2 JUNE 1832, Page 21


BEETHOVEN'S Grand Symphonies, arranged for the Pianoforte; with Accompaniments of Flute, Violin, and Violoncello. By J. N. HUMMEL.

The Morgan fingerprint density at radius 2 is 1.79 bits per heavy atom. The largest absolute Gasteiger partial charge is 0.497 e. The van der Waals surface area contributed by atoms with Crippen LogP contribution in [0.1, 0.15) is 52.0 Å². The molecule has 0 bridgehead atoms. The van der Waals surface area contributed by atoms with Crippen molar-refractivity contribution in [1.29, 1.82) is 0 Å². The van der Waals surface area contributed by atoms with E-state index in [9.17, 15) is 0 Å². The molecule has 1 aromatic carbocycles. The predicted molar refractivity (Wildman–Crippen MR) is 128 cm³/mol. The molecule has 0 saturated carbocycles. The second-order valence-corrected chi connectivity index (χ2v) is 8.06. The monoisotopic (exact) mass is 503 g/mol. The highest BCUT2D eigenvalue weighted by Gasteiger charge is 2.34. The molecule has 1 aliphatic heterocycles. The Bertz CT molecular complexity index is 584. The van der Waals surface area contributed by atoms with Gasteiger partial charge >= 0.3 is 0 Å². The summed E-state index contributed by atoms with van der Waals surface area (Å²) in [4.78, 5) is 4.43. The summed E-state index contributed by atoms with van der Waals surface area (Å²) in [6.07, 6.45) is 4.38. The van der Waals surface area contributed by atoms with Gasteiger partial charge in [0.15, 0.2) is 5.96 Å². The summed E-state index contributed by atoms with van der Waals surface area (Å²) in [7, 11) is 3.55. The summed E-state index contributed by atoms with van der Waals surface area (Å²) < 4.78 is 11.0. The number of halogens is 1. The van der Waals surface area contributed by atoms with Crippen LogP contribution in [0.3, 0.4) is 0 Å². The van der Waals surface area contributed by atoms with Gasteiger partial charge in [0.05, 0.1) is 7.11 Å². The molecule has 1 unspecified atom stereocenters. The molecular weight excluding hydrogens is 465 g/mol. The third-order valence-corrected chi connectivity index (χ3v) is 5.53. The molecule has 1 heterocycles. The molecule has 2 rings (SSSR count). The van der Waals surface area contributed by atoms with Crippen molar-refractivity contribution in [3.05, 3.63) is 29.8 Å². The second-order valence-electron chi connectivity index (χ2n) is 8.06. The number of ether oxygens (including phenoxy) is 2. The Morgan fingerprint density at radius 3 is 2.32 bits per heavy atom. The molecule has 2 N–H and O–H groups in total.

HUMMEL'S Arrangements of the Symphonies of Moz ART are well known to the musical world. They were contemporaneous with the publication of arrangements of the same symphonies by the lamented CLEMENT! ; and the comparative merits of the works have been often discussed by con- noisseurs. All admit them to be admirable ; but it has been remarked, that, while CLEMENT!, in his desire to reduce his arrangements as near as possible to the standard of English pianoforte playing, has thought it ne- cessary to dispense with many beautiful points, and diminish the richness of Moziter's harmony, liummni. has made it his principal object to give as full an epitome as possible of the author's score, leaving it to the player to find fingers as he best can for the intricate working of the inner parts. Hence, though Hummm.'s arrangement of these Sympho- nies is the more perfect, CLEMENTI'S, we believe, has been the more popular. BEETHOVEN'S Symphonies, however, though the most effec- tive of all, are less elaborately written than those of MOZART. Their masses are broader, and their details less minute ; and, in arranging them, HU31MEL is able to accomplish his object with less expense of diffi- culty to the performer. The number before us is the celebrated " Sinfonia Eroica," composed (in the author's words) to commemorate the death of a hero. For such an object, the inimitable funeral march, which forms the slow movement, is eminently calculated ; and the lofty grandeur of the opening movement is in accordance with it : but we cannot comprehend the composer's design in the remainder of the piece. Tile funeral march is followed by a scherzo of great vivacity, and the finale is chiefly formed on one of the most airy dances in the celebrated ballet of Prometheus. But, without considering the sub- ject more curiously than is necessary, we may say that this symphony is one of the most splendid efforts of its immortal author. HummEt's treatment of it is marked by the most consummate skill. It is com- plete for the pianoforte alone ; but the accompaniments, though ad libitum, are calculated to produce great effect.